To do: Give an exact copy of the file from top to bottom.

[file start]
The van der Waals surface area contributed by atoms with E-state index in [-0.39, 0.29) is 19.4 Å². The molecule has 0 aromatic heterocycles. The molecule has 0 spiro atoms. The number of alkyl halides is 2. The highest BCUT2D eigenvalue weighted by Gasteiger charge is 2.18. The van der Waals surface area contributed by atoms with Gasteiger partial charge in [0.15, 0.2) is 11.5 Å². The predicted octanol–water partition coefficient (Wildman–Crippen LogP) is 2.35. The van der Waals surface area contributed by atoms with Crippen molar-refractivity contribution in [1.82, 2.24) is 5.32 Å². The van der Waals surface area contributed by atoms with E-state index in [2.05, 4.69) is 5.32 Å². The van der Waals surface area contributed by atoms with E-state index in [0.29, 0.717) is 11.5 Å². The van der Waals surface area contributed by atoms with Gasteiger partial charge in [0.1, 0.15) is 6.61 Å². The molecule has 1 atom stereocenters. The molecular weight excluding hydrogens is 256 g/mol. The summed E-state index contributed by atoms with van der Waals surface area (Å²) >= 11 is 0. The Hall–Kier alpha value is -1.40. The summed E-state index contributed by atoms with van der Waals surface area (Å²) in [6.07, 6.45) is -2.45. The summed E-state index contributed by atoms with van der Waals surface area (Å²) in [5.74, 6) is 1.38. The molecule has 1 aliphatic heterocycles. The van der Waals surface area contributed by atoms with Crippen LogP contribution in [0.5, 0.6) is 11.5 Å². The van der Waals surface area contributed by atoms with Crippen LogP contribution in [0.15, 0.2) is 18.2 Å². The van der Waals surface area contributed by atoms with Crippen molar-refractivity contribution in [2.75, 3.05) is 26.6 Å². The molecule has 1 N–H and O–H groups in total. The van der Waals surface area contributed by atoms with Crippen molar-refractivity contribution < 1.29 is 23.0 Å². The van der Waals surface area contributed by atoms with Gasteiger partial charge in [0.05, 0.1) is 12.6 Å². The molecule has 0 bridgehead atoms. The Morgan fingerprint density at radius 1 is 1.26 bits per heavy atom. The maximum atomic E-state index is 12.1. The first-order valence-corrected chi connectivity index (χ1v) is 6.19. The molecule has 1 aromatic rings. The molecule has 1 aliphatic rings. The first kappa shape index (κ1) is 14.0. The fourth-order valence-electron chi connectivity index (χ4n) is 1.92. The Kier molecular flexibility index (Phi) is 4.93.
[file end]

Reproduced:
The van der Waals surface area contributed by atoms with E-state index in [-0.39, 0.29) is 19.4 Å². The molecule has 0 aromatic heterocycles. The molecule has 0 spiro atoms. The number of alkyl halides is 2. The highest BCUT2D eigenvalue weighted by Gasteiger charge is 2.18. The van der Waals surface area contributed by atoms with Gasteiger partial charge in [0.15, 0.2) is 11.5 Å². The predicted octanol–water partition coefficient (Wildman–Crippen LogP) is 2.35. The van der Waals surface area contributed by atoms with Crippen molar-refractivity contribution in [1.82, 2.24) is 5.32 Å². The van der Waals surface area contributed by atoms with E-state index in [2.05, 4.69) is 5.32 Å². The van der Waals surface area contributed by atoms with E-state index in [0.29, 0.717) is 11.5 Å². The van der Waals surface area contributed by atoms with Gasteiger partial charge in [0.1, 0.15) is 6.61 Å². The molecule has 1 atom stereocenters. The molecular weight excluding hydrogens is 256 g/mol. The summed E-state index contributed by atoms with van der Waals surface area (Å²) >= 11 is 0. The Hall–Kier alpha value is -1.40. The summed E-state index contributed by atoms with van der Waals surface area (Å²) in [6.07, 6.45) is -2.45. The summed E-state index contributed by atoms with van der Waals surface area (Å²) in [5.74, 6) is 1.38. The molecule has 1 aliphatic heterocycles. The van der Waals surface area contributed by atoms with Crippen LogP contribution in [0.5, 0.6) is 11.5 Å². The van der Waals surface area contributed by atoms with Crippen LogP contribution in [0.15, 0.2) is 18.2 Å². The van der Waals surface area contributed by atoms with Crippen molar-refractivity contribution in [2.75, 3.05) is 26.6 Å². The molecule has 1 N–H and O–H groups in total. The van der Waals surface area contributed by atoms with Crippen molar-refractivity contribution < 1.29 is 23.0 Å². The van der Waals surface area contributed by atoms with Gasteiger partial charge in [0.05, 0.1) is 12.6 Å². The molecule has 0 bridgehead atoms. The Morgan fingerprint density at radius 1 is 1.26 bits per heavy atom. The maximum atomic E-state index is 12.1. The first-order valence-corrected chi connectivity index (χ1v) is 6.19. The molecule has 1 aromatic rings. The molecule has 1 aliphatic rings. The first kappa shape index (κ1) is 14.0. The fourth-order valence-electron chi connectivity index (χ4n) is 1.92. The Kier molecular flexibility index (Phi) is 4.93.